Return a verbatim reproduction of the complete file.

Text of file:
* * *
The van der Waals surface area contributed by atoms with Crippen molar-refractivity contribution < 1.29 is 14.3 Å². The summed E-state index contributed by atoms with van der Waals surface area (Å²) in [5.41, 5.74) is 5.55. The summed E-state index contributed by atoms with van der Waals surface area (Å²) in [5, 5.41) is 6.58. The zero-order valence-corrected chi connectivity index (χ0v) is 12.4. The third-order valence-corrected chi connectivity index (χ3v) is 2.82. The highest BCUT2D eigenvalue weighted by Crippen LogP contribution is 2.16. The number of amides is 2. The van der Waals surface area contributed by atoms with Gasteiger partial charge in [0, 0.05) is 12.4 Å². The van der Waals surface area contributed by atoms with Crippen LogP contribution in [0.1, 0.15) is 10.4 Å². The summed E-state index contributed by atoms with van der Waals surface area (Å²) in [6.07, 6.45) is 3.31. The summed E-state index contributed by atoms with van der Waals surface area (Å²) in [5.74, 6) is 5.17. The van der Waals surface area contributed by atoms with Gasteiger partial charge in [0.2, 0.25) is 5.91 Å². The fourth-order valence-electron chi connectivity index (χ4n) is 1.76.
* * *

The van der Waals surface area contributed by atoms with Crippen molar-refractivity contribution < 1.29 is 14.3 Å². The summed E-state index contributed by atoms with van der Waals surface area (Å²) in [5.41, 5.74) is 5.55. The summed E-state index contributed by atoms with van der Waals surface area (Å²) in [5, 5.41) is 6.58. The zero-order valence-corrected chi connectivity index (χ0v) is 12.4. The third-order valence-corrected chi connectivity index (χ3v) is 2.82. The highest BCUT2D eigenvalue weighted by Crippen LogP contribution is 2.16. The number of amides is 2. The van der Waals surface area contributed by atoms with Gasteiger partial charge in [0, 0.05) is 12.4 Å². The van der Waals surface area contributed by atoms with Crippen LogP contribution in [0.1, 0.15) is 10.4 Å². The summed E-state index contributed by atoms with van der Waals surface area (Å²) in [6.07, 6.45) is 3.31. The summed E-state index contributed by atoms with van der Waals surface area (Å²) in [5.74, 6) is 5.17. The van der Waals surface area contributed by atoms with Gasteiger partial charge in [0.2, 0.25) is 5.91 Å². The fourth-order valence-electron chi connectivity index (χ4n) is 1.76.